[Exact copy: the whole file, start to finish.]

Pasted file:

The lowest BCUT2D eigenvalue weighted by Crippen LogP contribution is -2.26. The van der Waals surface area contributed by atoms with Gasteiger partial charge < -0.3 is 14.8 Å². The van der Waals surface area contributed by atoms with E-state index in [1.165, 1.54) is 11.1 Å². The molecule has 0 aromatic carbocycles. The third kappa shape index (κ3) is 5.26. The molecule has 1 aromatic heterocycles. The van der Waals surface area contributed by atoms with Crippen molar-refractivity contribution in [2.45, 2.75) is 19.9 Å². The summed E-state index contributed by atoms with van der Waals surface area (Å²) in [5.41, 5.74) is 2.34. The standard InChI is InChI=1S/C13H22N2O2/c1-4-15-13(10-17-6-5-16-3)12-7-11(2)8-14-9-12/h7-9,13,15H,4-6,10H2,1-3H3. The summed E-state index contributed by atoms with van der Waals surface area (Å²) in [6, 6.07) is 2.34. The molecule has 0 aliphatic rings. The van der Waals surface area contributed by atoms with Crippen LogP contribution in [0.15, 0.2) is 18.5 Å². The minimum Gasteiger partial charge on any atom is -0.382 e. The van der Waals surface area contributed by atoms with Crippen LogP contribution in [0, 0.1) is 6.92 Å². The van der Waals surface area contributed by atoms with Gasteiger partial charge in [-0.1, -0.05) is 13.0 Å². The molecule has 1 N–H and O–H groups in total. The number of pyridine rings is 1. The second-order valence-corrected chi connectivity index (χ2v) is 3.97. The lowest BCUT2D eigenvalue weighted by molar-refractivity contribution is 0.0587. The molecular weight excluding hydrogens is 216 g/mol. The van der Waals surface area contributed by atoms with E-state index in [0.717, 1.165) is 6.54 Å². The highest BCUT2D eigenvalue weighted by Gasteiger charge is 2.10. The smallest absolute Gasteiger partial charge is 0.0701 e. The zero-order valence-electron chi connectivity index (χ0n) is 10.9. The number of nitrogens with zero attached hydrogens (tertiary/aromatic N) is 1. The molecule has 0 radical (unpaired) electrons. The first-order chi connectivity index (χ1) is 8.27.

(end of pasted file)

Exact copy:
The lowest BCUT2D eigenvalue weighted by Crippen LogP contribution is -2.26. The van der Waals surface area contributed by atoms with Gasteiger partial charge < -0.3 is 14.8 Å². The van der Waals surface area contributed by atoms with E-state index in [1.165, 1.54) is 11.1 Å². The molecule has 0 aromatic carbocycles. The third kappa shape index (κ3) is 5.26. The molecule has 1 aromatic heterocycles. The van der Waals surface area contributed by atoms with Crippen molar-refractivity contribution in [2.45, 2.75) is 19.9 Å². The summed E-state index contributed by atoms with van der Waals surface area (Å²) in [5.41, 5.74) is 2.34. The standard InChI is InChI=1S/C13H22N2O2/c1-4-15-13(10-17-6-5-16-3)12-7-11(2)8-14-9-12/h7-9,13,15H,4-6,10H2,1-3H3. The summed E-state index contributed by atoms with van der Waals surface area (Å²) in [6, 6.07) is 2.34. The molecule has 0 aliphatic rings. The van der Waals surface area contributed by atoms with Crippen LogP contribution in [0.15, 0.2) is 18.5 Å². The minimum Gasteiger partial charge on any atom is -0.382 e. The van der Waals surface area contributed by atoms with Crippen LogP contribution in [0, 0.1) is 6.92 Å². The van der Waals surface area contributed by atoms with Gasteiger partial charge in [-0.1, -0.05) is 13.0 Å². The molecule has 1 N–H and O–H groups in total. The number of pyridine rings is 1. The second-order valence-corrected chi connectivity index (χ2v) is 3.97. The lowest BCUT2D eigenvalue weighted by molar-refractivity contribution is 0.0587. The molecular weight excluding hydrogens is 216 g/mol. The van der Waals surface area contributed by atoms with E-state index in [0.717, 1.165) is 6.54 Å². The highest BCUT2D eigenvalue weighted by Gasteiger charge is 2.10. The smallest absolute Gasteiger partial charge is 0.0701 e. The zero-order valence-electron chi connectivity index (χ0n) is 10.9. The number of nitrogens with zero attached hydrogens (tertiary/aromatic N) is 1. The molecule has 0 radical (unpaired) electrons. The first-order chi connectivity index (χ1) is 8.27.